And in October, Columbia University administrators changed their policies around large group events shortly after large pro-Palestinian protests drew media attention—and a few weeks later, used the new language to suspend the university’s chapter of Students for Justice in Palestine.

Geoffrey Stone, a University of Chicago law professor and one of the chief authors of the Chicago Principles of Free Expression—a set of best practices for campus speech policies that have been adopted by over 70 colleges and universities—said the changing policies could indicate that administrators are targeting specific political groups.

Or, he said, it could just be a sign that their policies were not equipped to deal with the anti-war encampment movement, and they’re scrambling to update them to prevent academic disruption.

“It’s perfectly possible that this is a change in a rule that is designed to disadvantage a particular message that the institution does not want to see conveyed on its property, and that would be impermissible,” he said. “The other side of the argument would be, the rule we had in the past did not really anticipate situations like the ones that we’re now confronting … if I were writing these policies 20 years ago, I could not have anticipated the importance of tent policies.”

Sanders, who is also associate dean of the Maurer School and has served in many capacities during his nearly 40 years at IU, said he believes the unilateral policy change reflects a number of larger issues surrounding the recent denigration of university norms such as shared governance and a commitment to free expression above other priorities like donor appeasement.

“It really reflects the larger corporatization of higher ed, and the shift in administrators acting not as stewards of academic institutions but as corporate managers,” he said. “Unlike the administrators and general counsel who mentored me, they’re not interested in shared governance anymore.”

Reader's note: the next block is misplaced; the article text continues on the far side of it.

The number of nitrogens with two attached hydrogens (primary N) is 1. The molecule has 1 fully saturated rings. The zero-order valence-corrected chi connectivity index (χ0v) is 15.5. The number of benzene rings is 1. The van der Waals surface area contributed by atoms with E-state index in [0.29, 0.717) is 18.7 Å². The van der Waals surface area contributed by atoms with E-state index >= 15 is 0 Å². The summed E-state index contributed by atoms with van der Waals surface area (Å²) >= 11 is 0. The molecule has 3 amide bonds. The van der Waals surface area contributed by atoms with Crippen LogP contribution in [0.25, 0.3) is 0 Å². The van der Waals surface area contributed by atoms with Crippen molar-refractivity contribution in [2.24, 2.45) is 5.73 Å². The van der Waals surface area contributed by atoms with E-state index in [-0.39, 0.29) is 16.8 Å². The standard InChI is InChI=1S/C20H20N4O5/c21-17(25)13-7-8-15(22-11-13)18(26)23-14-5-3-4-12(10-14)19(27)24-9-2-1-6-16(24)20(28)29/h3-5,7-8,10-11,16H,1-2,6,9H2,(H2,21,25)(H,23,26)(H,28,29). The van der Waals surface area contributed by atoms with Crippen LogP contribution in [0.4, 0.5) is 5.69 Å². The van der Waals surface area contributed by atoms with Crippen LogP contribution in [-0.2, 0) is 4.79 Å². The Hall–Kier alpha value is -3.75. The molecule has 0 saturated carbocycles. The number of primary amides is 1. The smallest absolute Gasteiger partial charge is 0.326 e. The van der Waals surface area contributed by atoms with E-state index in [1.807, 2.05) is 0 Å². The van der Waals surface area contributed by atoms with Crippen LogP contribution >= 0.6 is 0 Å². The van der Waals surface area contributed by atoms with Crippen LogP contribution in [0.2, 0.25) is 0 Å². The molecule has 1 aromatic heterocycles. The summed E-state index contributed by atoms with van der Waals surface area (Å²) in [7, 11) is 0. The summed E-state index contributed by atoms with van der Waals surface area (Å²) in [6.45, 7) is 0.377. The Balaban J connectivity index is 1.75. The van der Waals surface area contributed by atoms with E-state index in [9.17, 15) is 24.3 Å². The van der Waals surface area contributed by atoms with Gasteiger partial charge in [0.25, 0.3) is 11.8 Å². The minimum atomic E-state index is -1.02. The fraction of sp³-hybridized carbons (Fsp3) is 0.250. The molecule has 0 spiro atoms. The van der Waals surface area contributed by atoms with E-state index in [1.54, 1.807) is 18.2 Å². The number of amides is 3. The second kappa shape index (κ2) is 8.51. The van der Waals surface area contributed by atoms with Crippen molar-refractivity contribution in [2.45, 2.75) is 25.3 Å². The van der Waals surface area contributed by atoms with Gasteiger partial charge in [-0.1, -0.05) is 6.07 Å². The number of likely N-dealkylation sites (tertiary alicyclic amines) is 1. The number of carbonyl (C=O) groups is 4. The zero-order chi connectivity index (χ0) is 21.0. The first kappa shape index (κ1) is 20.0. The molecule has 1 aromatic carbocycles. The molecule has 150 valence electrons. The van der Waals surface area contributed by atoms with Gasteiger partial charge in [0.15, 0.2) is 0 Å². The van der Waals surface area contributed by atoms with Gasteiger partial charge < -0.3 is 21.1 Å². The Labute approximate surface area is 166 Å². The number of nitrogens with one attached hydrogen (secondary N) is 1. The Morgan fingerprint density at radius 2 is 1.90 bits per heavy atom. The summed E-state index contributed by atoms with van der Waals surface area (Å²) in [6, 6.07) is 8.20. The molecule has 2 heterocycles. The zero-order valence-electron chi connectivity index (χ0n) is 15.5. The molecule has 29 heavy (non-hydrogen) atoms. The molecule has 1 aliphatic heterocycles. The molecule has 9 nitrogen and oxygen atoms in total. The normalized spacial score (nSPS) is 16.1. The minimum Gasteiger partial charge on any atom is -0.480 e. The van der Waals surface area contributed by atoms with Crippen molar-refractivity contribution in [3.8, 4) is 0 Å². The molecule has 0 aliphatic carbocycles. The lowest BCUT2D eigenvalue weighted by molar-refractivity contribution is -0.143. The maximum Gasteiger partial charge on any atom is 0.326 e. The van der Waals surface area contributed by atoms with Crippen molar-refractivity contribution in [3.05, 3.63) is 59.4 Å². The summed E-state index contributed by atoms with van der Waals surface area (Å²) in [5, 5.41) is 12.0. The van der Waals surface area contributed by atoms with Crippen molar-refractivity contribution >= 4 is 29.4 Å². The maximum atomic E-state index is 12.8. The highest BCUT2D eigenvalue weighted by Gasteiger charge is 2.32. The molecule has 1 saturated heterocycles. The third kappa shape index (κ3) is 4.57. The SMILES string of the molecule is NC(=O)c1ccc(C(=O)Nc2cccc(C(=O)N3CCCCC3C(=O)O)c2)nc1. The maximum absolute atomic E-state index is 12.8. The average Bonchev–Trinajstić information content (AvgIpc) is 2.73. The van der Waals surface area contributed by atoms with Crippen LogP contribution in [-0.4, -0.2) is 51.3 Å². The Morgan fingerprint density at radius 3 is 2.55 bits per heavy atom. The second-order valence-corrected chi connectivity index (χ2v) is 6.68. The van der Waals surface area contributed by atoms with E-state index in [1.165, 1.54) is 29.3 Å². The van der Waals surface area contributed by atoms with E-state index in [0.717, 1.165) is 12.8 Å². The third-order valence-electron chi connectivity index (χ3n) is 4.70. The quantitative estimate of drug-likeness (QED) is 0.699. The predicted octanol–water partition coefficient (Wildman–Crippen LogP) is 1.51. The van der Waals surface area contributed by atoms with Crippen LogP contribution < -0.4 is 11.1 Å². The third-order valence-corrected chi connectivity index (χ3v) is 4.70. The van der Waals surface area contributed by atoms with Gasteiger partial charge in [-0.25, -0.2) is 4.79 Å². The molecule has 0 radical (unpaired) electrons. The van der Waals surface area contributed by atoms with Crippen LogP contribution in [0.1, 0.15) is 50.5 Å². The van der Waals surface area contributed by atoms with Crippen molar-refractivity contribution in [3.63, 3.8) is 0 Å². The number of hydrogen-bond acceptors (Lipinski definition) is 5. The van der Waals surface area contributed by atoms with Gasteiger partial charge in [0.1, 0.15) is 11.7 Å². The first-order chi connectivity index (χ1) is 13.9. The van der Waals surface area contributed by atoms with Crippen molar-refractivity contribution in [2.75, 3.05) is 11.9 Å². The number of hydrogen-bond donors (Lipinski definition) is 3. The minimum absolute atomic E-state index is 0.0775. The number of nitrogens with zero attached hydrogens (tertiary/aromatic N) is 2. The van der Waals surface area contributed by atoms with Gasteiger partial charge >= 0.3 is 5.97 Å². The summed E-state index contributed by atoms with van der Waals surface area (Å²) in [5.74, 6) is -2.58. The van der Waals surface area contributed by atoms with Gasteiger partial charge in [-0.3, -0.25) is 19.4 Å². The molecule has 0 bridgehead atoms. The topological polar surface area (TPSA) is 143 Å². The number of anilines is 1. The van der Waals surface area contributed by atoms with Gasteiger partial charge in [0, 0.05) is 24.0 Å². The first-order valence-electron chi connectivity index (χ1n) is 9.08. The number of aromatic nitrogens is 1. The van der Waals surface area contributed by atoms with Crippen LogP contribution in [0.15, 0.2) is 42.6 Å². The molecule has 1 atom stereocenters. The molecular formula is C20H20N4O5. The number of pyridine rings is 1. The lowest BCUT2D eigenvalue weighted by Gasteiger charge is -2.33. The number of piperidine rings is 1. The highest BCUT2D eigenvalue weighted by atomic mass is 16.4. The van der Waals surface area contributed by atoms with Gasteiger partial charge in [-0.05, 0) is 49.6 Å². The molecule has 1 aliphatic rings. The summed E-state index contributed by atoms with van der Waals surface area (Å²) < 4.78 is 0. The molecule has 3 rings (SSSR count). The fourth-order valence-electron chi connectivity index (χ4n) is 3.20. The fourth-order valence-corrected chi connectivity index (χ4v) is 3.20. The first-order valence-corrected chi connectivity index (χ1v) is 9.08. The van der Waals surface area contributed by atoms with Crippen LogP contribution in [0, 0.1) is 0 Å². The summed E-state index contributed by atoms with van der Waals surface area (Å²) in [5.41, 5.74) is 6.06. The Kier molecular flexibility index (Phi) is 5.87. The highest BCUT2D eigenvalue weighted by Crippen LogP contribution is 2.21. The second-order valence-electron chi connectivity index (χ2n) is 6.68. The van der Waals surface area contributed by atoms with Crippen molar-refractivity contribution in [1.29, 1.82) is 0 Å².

Stone said he wasn’t sure what motivated administrators like Whitten to change their policies so suddenly. But the influence of large donors and influential alumni constituencies has ballooned in recent years, and he worries it may be having undue influence on evolving campus speech policies.

Sanders said that donor influence has been a major issue at Indiana, and that the very nature of the policy change itself—implemented through the abrupt creation of a small administrative committee with unilateral decision-making power—showed that the university cared more about preventing the encampment and appeasing outside parties than developing responsive new protest policies.

“When you call something an ad hoc committee, that basically says ‘This is not guided by any enduring principles. We’re making a decision for the moment, focused on this particular group and this particular event,’” he said. “It’s not how you imagine principled decision-making should work.”

Stone said that he hopes universities are thoughtful and, when appropriate, restrained in enforcing protest policies, whenever they were created, in the weeks ahead.

“Universities have a legitimate right to enforce these policies, and a legitimate interest in their ability to function as academic institutions, [and] ensure the safety of community members, even in campus aesthetics,” he said. “But we always exercise discretion in deciding whether or not to enforce a rule...and in this context, I’d bend over backward to allow the students to engage in expressive activity if it is not appreciably disruptive.”

On Sunday, Indiana students and faculty gathered again on Dunn Meadow to protest the arrests and punishments of their peers. Riot police were again called in to the once-sacred assembly ground, and another 23 students were arrested.